javac com\ocaexam\tutorial\GreetingsUniverse.java (and if you want to compile all java files in a given package then you can do: javac com\ocaexam\tutorial\*.java)
Roel De Nijs wrote:When your class is not in a package, you can compile it with javac -cp Development\workspace\BackToJava\src GreetingsUniverse.java
When your class is in package com.ocaexam.tutorial, you can compile it with javac -cp Development\workspace\BackToJava\src com/ocaexam/tutorial/GreetingsUniverse.java
In both cases it's not needed to change the current directory to the source directory as you can provide it with the -cp option.
Roel De Nijs wrote:You forget about the package of your java file. The directories which are part of the package should not be part of the classpath, only the source-directory (and eventually directories with already compiled classes) should be.
So make the src directory the current directory (cd E:\Development\workspace\BackToJava\). Then you can compile your file with javac com/ocaexam/tutorial/GreetingsUniverse.java. The IDE is doing that all for you, so now you can see what a lot of work it's doing for you
Roel De Nijs wrote:
Omar Jouda wrote:I just keep getting source file not found when trying to compile source code in a package on a different drive.
Could it be a network security issue? Or maybe you saved the file with a text editor and the text editor added ".txt" extension for you, so now the file is called MyClass.java.txt instead of MyClass.java?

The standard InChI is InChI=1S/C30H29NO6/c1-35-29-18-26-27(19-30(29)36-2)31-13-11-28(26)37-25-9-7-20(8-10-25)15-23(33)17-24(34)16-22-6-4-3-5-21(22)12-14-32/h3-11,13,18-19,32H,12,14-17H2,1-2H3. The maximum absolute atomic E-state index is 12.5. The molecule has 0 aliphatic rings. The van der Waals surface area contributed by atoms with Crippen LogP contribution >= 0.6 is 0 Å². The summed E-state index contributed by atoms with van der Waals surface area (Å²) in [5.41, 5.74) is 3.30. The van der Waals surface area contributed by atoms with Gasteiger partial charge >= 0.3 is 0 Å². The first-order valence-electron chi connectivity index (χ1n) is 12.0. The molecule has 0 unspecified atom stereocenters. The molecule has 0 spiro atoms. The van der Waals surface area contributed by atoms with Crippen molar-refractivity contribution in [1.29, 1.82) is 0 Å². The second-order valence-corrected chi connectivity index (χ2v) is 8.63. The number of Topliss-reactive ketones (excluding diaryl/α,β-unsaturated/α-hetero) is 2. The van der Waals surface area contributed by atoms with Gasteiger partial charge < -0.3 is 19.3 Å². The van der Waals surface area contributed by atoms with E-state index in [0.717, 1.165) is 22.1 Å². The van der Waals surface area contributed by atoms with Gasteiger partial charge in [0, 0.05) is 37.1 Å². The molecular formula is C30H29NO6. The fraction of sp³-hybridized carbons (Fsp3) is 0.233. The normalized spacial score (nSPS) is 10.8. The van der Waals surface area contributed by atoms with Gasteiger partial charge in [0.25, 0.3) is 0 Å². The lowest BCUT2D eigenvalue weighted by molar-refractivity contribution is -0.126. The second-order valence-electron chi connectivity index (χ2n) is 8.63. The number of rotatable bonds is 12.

Roel De Nijs wrote:That's true! But when I studied Java (10 years ago) I had to use Notepad, simply because our family pc was not capable of running an IDE. And you are right: it's frustrating to have compiler errors one after another when trying to make an application. An IDE is a lot easier, because it spots for you the compiler errors. But with a simple text editor you'll become more careful, just because a little mistake results in compilation error (and having to change source code, compiling again,...). So you'll be more aware of the mistakes you have made already and prevent you to make these mistakes again. And because you also don't have code completion in your text editor, you'll learn the Java API more quickly.